1609 – Explorer Henry Hudson sailed into New York harbour and discovered Manhattan Island and the Hudson River.
1777 – While American forces, under General George Washington, were forced to retreat at the Battle of Brandywine Creek against the British, the Stars and Stripes (American flag) were carried for the first time in the battle.
1883 – The mail chute was patented by James Cutler. The new device was first used in the Elwood Building in Rochester, New York.
1910 – In Hollywood, the first commercially successful electric bus line opened.
1936 – Boulder Dam in Nevada was dedicated by U.S. President Franklin D. Roosevelt by turning on the dam’s first hydroelectric generator. The dam is now called Hoover Dam.
1951 – Florence Chadwick became the first woman to swim the English Channel from both directions.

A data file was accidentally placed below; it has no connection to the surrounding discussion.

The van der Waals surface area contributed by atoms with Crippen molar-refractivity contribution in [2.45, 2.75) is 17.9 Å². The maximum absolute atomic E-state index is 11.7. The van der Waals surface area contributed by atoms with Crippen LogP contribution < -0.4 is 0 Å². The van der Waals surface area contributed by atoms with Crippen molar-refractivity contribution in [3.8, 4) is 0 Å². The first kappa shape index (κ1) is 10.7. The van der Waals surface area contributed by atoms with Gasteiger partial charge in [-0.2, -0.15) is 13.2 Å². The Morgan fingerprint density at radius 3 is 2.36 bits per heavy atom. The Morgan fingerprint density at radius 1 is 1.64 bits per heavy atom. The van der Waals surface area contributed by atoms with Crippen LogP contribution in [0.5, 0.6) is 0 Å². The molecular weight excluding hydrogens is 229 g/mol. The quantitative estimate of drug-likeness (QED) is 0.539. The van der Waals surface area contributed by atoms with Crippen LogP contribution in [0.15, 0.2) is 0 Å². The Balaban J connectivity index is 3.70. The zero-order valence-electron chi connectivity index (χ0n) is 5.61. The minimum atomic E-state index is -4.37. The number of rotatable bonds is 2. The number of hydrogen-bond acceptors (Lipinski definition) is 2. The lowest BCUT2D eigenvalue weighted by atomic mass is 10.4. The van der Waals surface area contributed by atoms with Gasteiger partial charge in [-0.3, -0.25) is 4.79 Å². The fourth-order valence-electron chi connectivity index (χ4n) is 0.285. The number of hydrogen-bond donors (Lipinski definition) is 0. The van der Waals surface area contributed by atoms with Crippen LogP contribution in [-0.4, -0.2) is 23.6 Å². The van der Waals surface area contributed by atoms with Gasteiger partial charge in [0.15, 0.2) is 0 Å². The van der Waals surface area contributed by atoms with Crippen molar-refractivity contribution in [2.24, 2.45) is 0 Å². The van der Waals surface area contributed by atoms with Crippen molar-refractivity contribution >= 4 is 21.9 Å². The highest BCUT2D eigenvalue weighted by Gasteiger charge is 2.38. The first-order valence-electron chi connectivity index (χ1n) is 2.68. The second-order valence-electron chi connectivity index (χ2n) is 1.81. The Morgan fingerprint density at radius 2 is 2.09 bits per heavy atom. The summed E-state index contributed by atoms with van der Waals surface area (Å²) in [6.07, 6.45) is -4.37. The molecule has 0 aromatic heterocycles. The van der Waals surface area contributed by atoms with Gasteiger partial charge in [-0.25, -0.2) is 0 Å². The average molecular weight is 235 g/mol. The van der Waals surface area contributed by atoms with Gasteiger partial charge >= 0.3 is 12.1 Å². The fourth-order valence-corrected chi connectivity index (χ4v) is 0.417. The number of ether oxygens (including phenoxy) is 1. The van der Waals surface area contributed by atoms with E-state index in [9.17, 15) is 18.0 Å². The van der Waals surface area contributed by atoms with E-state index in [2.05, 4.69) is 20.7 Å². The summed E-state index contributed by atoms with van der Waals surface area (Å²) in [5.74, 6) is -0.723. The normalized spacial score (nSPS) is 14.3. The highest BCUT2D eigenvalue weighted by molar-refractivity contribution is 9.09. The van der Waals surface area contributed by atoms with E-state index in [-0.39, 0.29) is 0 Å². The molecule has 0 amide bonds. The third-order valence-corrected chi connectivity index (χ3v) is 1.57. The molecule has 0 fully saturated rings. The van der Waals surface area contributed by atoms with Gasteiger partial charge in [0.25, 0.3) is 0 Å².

1952 – Dr. Charles Hufnagel successfully replaced a diseased aorta valve with an artificial valve made of plastic.
1954 – The Miss America beauty pageant made its network TV debut on ABC. Miss California, Lee Ann Meriwether, was the winner.
1967 – The Beatles’ “Magical Mystery Tour” bus began cruising the English countryside.
1967 – “The Carol Burnett Show” premiered on CBS.
1970 – The last “Get Smart” episode aired on CBS-TV.
1974 – “Little House On The Prairie” made its television debut.
1974 – The St. Louis Cardinals and the New York Mets set a National League record when they played 25 innings. It was the second longest game in professional baseball history.
1977 – The Atari 2600 was released. It was originally sold as the Atari VCS. The system was discontinued, January 1st, 1992.
1977 – David Bowie and Bing Crosby recorded a duet version of “The Little Drummer Boy”.
1997 – Scotland voted to create its own Parliament after 290 years of union with England.
2001 – In the U.S., four airliners were hijacked and were intentionally crashed. Two airliners hit the World Trade Center, which collapsed shortly after, in New York City. One airliner hit the Pentagon in Arlington, Virginia. Another airliner crashed into a field in Pennsylvania. About 3,000 people were killed. (Image: Business Insider)